Researchers from UC-Santa Barbara tracking the movement of hippos in the Ruaha National Park region of Tanzania were able to use the GPS data to study the progress of an outbreak of anthrax in 2017. According to their study published in Ecosphere, reduced dry-season flows in the Great Ruaha River indirectly spread the infectious disease by affecting hippo movement.
Researchers say a lack of water forced healthy hippos to congregate in infected pools or with deceased hippos who died of the bacteria. Their movements then aided the spread of the disease.
The hippos were outfitted with GPS collars as part of another study to track the animals’ movements to better understand their behavior and ecology. But when the anthrax outbreak occurred, researchers compared the GPS data to anthrax-afflicted areas of the river and discovered the hippos may have been spreading the bacteria.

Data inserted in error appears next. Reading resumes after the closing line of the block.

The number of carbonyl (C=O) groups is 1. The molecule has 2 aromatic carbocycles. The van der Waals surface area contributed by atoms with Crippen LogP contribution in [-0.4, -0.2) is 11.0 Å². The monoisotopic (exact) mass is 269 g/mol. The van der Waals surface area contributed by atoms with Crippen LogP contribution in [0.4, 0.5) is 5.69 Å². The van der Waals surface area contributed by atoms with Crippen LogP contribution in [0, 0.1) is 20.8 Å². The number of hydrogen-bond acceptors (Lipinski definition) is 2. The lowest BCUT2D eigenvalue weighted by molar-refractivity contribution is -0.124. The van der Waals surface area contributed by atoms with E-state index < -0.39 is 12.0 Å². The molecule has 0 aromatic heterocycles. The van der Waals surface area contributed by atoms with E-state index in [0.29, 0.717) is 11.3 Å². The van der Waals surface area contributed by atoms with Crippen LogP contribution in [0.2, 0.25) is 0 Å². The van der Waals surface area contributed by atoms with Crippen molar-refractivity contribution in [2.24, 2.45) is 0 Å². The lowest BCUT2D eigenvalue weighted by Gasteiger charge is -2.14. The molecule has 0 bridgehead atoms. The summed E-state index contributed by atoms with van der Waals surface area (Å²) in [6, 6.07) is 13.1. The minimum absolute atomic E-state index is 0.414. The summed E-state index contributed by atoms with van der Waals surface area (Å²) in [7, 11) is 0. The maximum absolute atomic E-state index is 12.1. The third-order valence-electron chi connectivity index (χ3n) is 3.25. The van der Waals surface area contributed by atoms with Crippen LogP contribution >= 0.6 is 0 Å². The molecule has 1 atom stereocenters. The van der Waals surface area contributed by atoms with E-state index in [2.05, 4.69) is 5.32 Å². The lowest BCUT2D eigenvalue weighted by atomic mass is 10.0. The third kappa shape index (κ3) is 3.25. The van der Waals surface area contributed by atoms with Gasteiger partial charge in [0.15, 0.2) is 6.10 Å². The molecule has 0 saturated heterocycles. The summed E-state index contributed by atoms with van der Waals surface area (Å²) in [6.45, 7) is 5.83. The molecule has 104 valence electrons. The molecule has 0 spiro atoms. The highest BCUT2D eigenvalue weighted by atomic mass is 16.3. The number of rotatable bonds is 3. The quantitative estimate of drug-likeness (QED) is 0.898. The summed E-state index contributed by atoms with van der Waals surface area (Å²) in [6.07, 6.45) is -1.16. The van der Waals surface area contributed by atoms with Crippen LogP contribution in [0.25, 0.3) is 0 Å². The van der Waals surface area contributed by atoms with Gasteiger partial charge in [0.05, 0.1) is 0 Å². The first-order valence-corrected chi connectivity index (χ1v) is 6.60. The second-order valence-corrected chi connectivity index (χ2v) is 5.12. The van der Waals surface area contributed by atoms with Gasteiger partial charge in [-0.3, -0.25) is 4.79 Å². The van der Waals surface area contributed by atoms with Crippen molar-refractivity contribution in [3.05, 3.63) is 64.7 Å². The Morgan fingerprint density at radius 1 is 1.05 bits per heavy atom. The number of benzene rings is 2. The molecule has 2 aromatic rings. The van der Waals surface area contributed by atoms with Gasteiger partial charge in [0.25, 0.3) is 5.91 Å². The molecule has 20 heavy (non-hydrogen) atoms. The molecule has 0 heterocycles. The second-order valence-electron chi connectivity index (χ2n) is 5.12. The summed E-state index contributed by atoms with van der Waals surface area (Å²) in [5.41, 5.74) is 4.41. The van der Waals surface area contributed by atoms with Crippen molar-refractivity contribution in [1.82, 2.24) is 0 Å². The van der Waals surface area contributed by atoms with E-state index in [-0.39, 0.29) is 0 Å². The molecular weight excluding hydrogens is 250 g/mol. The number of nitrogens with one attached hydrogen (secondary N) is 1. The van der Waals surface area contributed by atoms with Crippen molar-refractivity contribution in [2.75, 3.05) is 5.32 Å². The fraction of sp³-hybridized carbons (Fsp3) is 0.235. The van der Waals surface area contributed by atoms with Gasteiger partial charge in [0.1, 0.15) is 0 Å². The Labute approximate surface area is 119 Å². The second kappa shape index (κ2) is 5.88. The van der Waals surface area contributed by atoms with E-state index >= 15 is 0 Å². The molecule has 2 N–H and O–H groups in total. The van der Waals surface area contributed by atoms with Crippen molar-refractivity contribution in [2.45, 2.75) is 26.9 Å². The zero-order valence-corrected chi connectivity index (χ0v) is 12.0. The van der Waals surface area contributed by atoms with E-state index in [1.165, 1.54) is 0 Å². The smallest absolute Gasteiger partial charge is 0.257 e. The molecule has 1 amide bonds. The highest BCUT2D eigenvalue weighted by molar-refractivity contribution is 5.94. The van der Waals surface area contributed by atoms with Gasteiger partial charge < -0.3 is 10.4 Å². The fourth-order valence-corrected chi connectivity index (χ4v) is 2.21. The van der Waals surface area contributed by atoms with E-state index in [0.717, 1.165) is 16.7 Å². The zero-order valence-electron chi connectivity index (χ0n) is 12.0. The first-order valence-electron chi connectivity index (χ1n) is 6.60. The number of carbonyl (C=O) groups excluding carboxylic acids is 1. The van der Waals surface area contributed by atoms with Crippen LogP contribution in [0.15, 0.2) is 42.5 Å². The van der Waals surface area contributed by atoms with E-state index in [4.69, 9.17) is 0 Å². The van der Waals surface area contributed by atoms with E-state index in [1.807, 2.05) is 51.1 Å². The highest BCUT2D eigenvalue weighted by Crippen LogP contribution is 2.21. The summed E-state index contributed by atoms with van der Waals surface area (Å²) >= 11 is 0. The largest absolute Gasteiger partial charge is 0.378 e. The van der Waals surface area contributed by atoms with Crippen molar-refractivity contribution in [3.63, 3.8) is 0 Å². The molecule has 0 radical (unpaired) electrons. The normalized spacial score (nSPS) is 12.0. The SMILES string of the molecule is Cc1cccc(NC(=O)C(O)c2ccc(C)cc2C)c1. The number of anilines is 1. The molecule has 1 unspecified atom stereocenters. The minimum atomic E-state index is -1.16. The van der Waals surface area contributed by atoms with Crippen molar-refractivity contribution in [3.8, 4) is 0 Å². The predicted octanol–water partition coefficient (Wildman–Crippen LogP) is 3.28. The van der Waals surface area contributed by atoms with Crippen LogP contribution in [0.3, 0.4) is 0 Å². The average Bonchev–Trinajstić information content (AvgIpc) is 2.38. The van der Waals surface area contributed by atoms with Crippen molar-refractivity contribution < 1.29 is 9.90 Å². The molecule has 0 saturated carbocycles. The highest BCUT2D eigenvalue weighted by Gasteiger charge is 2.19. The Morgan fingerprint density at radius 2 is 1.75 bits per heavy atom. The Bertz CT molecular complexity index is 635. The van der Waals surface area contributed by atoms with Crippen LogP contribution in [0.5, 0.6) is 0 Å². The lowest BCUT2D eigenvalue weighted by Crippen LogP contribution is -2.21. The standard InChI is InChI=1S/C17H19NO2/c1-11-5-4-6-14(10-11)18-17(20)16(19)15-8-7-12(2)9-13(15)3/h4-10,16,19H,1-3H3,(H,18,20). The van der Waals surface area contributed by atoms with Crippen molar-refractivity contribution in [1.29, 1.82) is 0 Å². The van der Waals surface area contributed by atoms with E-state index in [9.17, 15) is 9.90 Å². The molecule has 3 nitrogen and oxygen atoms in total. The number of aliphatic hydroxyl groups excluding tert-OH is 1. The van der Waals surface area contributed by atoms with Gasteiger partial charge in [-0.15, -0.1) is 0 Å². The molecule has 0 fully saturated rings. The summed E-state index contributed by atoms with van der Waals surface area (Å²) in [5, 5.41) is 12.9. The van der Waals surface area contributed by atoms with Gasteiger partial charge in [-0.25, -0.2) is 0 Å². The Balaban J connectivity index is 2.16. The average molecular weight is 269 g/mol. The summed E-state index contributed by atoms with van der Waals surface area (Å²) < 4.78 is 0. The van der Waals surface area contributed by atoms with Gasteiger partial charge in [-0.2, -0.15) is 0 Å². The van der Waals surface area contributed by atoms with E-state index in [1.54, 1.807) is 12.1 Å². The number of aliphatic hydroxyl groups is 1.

“Hippos can be considered the canary in the coal mine,” said co-author Melissa Schmitt, a postdoctoral researcher at UCSB’s Department of Ecology, Evolution and Marine Biology. “Their sensitivity to adverse conditions makes them a good indicator of how global change may influence disease dynamics and overall wildlife health.”